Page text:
Where Starvation is the Norm

This summer, North Korea suffered their worst drought in two decades, destroying crops in the already food insecure country. What provisions remain are diverted to the army to feed their one million soldiers, instead of being distributed to the North Korean people.

In a communist system, collective farms often means lower yields due to overwork and decreased incentives because farmers do not keep their own crops, while a bureaucratic distribution system creates waste and allows corrupt (or malnourished) officials to skim off the surface. Communist China and the Soviet Union both saw disastrous famines following collectivization efforts. In fact, one of the worst genocides in human history resulted from a man made famine in Ukraine after peasants rejected Soviet collectivization.

Defectors report that a black market dealing in food and goods smuggled into North Korea from China is essentially keeping the system afloat. The World Food Programme estimates that 70% of the North Korean population is food insecure, while one third of children under five are suffering from stunted growth due to malnutrition. South Korean scientists studying defectors claim that North Koreans are up to 3 inches shorter than South Koreans, presumably due to malnutrition. According to the UN, 41 percent of the population is undernourished, while 18 million people face food insecurity. One in five people do not have access to clean drinking water, although this number may increase as nuclear contamination proliferates water supplies.

As more resources are directed towards military pursuits, the government has decreased rations even more. Daily rations were recently cut to 300 grams, that’s about 2 cups of cereal and potatoes a day.

While the people starve, the communist leader, Kim Jong Un continues to focus finances and manpower on building North Korea’s nuclear capabilities. Defectors claim that radiation has killed off important species of fish and mushrooms, further decreasing the food supply. Meanwhile, as Pyongyang increases its nuclear capabilities, UN sanctions follow, leading to more hunger and economic hardship for the people of the People’s Democratic Republic of North Korea. Recent sanctions on seafood are expected to put many North Korean fishermen out of the job, adding to the growing numbers of starving people in the country.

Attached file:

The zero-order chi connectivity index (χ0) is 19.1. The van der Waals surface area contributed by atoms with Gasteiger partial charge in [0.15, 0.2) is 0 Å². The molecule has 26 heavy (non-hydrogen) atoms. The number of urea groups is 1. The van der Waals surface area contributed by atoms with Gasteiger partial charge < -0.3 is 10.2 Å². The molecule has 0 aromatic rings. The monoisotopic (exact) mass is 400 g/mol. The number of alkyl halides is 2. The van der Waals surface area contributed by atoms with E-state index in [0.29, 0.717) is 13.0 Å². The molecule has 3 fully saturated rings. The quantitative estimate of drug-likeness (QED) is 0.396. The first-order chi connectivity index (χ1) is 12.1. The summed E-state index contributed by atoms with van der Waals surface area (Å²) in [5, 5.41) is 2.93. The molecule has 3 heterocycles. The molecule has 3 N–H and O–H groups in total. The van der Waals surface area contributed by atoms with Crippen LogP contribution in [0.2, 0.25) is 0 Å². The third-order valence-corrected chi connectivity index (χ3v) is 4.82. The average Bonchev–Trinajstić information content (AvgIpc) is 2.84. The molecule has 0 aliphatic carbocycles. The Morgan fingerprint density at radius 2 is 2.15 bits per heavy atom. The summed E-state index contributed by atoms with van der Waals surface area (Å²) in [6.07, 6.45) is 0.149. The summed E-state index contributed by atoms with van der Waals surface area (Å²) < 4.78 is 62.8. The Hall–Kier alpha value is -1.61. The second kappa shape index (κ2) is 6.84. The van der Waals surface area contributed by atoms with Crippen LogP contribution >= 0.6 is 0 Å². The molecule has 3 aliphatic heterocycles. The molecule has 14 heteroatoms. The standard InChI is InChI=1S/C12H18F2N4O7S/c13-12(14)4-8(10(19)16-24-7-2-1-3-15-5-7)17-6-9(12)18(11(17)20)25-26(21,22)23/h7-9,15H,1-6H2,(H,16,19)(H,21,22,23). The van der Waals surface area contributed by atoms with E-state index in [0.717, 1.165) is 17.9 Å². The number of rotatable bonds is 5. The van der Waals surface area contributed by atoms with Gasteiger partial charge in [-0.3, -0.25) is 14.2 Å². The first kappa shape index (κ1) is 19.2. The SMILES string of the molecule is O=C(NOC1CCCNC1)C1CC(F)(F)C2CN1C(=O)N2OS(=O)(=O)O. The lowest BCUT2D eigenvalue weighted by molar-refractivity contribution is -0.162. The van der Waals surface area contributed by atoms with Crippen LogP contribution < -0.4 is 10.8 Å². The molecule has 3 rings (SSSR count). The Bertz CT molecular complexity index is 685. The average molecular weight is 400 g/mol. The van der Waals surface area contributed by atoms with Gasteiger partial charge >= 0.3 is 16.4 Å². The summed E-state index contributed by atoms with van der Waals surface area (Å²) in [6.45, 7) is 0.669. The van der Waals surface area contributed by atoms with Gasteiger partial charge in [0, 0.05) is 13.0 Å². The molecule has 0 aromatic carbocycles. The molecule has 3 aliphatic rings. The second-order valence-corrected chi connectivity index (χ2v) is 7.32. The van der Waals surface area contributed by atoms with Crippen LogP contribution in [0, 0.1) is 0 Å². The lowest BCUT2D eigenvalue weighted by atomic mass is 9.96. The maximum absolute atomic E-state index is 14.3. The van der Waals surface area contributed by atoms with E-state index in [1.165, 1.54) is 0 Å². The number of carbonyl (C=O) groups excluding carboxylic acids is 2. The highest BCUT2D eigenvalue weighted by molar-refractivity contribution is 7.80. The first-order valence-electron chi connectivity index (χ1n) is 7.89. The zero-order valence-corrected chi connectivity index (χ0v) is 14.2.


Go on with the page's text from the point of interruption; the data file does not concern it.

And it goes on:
At this moment it is unclear how the environmental consequences of the nuclear testing could harm food production in the future, but experts agree if testing continues beneath Mount Mantap, which provides water for thousands, the mountain could collapse.

What Does it Mean?

Analysts claim that the leaked document may reveal that Beijing is anticipating a war. While it’s impossible to say what the notoriously secretive government’s true motivations are, if the reports are true, the leaked document signals a shift in Chinese policy towards North Korean refugees. In the past, China has held that the North Koreans are not refugees, but economic migrants who enter their country illegally.

Because of their consistent policy of deporting North Korean refugees, the leaked document came as a shock to the international community. Building five camps to house thousands of refugees is a big leap forward from sending refugees home to tortuous living conditions. This radical change in policy comes hardly one month after President Trump’s visit to China.

Many hope that Beijing’s preparations indicate a coming regime change in the totalitarian state. Although the crumbling of a communist regime should be welcome in the international arena, it is difficult to calculate the humanitarian fallout of such a drastic change.